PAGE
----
Taxpayers could find themselves footing the bill for much more than just bad mortgage and investment decisions, amid reports that some executives involved in the situation may be entitled to recover millions of dollars in legal costs from the government.
According to the Associated Press, executives at Freddie Mac and Fannie Mae had contract stipulations that would pay their legal bills if needed. The report notes that following the government’s $200 billion bailout of the two mortgage entities, many former executives are now hiring defense lawyers – and could still face shareholder lawsuits.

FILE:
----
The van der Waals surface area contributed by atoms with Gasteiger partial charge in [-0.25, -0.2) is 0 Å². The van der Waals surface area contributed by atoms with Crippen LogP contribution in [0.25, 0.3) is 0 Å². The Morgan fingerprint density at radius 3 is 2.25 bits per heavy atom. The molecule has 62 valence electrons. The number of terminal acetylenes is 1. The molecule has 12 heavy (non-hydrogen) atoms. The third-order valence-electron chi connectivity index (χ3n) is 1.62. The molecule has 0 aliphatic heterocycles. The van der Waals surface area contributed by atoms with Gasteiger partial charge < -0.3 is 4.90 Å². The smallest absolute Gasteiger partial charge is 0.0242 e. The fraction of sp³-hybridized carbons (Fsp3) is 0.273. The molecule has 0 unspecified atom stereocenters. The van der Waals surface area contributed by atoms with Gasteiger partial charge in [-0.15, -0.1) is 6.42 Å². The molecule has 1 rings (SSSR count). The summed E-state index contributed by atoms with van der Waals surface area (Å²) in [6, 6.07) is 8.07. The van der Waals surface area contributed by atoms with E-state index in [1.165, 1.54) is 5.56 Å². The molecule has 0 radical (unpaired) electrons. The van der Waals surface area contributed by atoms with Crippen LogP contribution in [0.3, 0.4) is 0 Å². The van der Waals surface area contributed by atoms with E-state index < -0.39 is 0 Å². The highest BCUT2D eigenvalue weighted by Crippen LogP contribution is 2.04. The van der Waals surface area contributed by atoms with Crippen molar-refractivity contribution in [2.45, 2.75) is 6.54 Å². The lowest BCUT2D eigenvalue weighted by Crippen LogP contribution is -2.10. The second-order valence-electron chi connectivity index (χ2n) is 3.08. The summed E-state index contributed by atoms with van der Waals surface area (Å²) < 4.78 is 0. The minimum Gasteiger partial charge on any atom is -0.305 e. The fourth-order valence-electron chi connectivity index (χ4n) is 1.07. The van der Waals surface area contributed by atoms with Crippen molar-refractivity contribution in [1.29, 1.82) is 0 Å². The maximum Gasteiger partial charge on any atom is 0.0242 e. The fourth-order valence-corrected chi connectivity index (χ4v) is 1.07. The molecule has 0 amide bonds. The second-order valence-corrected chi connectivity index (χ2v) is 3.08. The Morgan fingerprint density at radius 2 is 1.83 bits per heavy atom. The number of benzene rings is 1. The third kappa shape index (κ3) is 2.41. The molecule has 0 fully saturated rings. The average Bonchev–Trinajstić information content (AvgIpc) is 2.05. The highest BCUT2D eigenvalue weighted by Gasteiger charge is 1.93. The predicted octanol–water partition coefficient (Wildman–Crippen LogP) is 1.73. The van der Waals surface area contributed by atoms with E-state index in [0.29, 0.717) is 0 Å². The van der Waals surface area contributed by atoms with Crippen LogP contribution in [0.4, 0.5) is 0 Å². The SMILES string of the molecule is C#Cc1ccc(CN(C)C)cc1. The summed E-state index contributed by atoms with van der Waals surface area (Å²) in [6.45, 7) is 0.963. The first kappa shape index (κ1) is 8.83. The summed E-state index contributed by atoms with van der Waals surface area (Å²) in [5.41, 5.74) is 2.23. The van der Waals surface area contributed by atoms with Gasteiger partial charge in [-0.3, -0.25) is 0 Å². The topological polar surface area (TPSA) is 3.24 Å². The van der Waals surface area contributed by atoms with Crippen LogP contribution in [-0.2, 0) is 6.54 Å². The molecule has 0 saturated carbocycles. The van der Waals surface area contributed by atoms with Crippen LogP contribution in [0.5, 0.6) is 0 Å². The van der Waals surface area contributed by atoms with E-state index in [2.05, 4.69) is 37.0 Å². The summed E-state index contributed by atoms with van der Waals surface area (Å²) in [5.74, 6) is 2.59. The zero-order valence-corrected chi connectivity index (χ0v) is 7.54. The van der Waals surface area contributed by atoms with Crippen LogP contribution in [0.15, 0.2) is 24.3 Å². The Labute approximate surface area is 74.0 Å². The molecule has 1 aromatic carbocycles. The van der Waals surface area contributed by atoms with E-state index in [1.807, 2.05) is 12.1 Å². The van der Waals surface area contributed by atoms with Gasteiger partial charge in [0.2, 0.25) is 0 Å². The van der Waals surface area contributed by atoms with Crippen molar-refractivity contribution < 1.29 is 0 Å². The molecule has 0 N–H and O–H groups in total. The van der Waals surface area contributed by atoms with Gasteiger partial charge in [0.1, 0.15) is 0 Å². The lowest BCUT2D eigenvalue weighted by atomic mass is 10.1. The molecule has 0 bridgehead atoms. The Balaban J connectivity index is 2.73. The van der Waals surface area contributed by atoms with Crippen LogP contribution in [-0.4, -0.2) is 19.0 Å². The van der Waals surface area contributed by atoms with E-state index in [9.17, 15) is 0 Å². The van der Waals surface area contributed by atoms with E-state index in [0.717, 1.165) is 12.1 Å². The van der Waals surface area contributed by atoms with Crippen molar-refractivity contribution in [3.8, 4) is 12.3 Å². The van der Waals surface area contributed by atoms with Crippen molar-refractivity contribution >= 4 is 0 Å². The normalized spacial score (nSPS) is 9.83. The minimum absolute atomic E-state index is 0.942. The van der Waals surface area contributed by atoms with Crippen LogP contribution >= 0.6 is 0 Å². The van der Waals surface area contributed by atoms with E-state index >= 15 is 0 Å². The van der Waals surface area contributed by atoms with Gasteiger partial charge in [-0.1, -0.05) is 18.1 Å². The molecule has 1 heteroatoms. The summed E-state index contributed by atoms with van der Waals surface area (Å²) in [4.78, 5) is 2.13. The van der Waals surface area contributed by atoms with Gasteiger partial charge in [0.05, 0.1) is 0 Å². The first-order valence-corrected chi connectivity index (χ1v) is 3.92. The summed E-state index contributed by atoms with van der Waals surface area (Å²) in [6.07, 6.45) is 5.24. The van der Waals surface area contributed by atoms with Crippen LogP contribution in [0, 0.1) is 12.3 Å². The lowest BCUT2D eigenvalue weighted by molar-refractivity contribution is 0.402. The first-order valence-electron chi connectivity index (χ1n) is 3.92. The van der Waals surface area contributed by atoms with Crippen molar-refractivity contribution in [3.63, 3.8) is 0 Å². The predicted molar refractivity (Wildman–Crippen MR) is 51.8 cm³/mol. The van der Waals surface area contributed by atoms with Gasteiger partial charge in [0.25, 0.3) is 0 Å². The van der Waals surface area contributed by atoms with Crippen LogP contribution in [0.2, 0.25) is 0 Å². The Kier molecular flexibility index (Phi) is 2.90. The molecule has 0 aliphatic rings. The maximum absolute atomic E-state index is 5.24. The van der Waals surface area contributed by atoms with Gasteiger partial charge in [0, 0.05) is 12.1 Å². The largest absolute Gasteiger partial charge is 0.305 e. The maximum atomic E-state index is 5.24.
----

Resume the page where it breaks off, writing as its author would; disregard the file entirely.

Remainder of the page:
Meanwhile, the housing crash and mortgage problems did not come as a surprise to everyone. Five years ago, Congressman and former presidential candidate Ron Paul introduced legislation to remove government subsidies from the two entities, warning of a situation similar to what is happening today.
"Ironically, by transferring the risk of a widespread mortgage default, the government increases the likelihood of a painful crash in the housing market," said Paul in September of 2003 as he introduced his Free Housing Market Enhancement Act.
He added that "the special privileges granted to Fannie and Freddie" and "distorted the housing market by allowing them to attract capital they could not attract under pure market conditions."